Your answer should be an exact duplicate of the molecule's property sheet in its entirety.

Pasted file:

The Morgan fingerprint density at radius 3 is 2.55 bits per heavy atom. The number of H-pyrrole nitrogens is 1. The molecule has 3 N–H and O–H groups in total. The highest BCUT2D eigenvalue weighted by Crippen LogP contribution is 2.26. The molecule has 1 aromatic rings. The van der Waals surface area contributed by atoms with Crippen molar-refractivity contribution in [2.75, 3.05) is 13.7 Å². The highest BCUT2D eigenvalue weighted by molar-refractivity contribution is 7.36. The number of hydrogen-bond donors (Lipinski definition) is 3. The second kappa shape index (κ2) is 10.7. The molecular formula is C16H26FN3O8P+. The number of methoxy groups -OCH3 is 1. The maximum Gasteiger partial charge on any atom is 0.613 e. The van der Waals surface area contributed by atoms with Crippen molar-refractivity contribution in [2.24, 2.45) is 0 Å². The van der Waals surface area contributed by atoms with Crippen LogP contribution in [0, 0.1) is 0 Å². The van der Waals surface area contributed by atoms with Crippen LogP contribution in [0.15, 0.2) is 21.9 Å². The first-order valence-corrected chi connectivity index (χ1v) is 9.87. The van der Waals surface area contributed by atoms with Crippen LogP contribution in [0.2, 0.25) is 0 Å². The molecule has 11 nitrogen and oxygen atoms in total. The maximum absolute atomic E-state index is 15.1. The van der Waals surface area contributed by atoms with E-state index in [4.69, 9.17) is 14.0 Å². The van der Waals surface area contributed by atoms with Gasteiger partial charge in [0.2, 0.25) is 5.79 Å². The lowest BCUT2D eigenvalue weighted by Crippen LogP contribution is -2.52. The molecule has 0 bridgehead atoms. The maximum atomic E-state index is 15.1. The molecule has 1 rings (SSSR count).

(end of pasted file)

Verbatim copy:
The Morgan fingerprint density at radius 3 is 2.55 bits per heavy atom. The number of H-pyrrole nitrogens is 1. The molecule has 3 N–H and O–H groups in total. The highest BCUT2D eigenvalue weighted by Crippen LogP contribution is 2.26. The molecule has 1 aromatic rings. The van der Waals surface area contributed by atoms with Crippen molar-refractivity contribution in [2.75, 3.05) is 13.7 Å². The highest BCUT2D eigenvalue weighted by molar-refractivity contribution is 7.36. The number of hydrogen-bond donors (Lipinski definition) is 3. The second kappa shape index (κ2) is 10.7. The molecular formula is C16H26FN3O8P+. The number of methoxy groups -OCH3 is 1. The maximum Gasteiger partial charge on any atom is 0.613 e. The van der Waals surface area contributed by atoms with Crippen molar-refractivity contribution in [2.24, 2.45) is 0 Å². The van der Waals surface area contributed by atoms with Crippen LogP contribution in [0, 0.1) is 0 Å². The van der Waals surface area contributed by atoms with Crippen LogP contribution in [0.15, 0.2) is 21.9 Å². The first-order valence-corrected chi connectivity index (χ1v) is 9.87. The van der Waals surface area contributed by atoms with Crippen LogP contribution in [0.2, 0.25) is 0 Å². The molecule has 11 nitrogen and oxygen atoms in total. The maximum absolute atomic E-state index is 15.1. The van der Waals surface area contributed by atoms with E-state index in [4.69, 9.17) is 14.0 Å². The van der Waals surface area contributed by atoms with Gasteiger partial charge in [0.2, 0.25) is 5.79 Å². The lowest BCUT2D eigenvalue weighted by Crippen LogP contribution is -2.52. The molecule has 0 bridgehead atoms. The maximum atomic E-state index is 15.1. The molecule has 1 rings (SSSR count).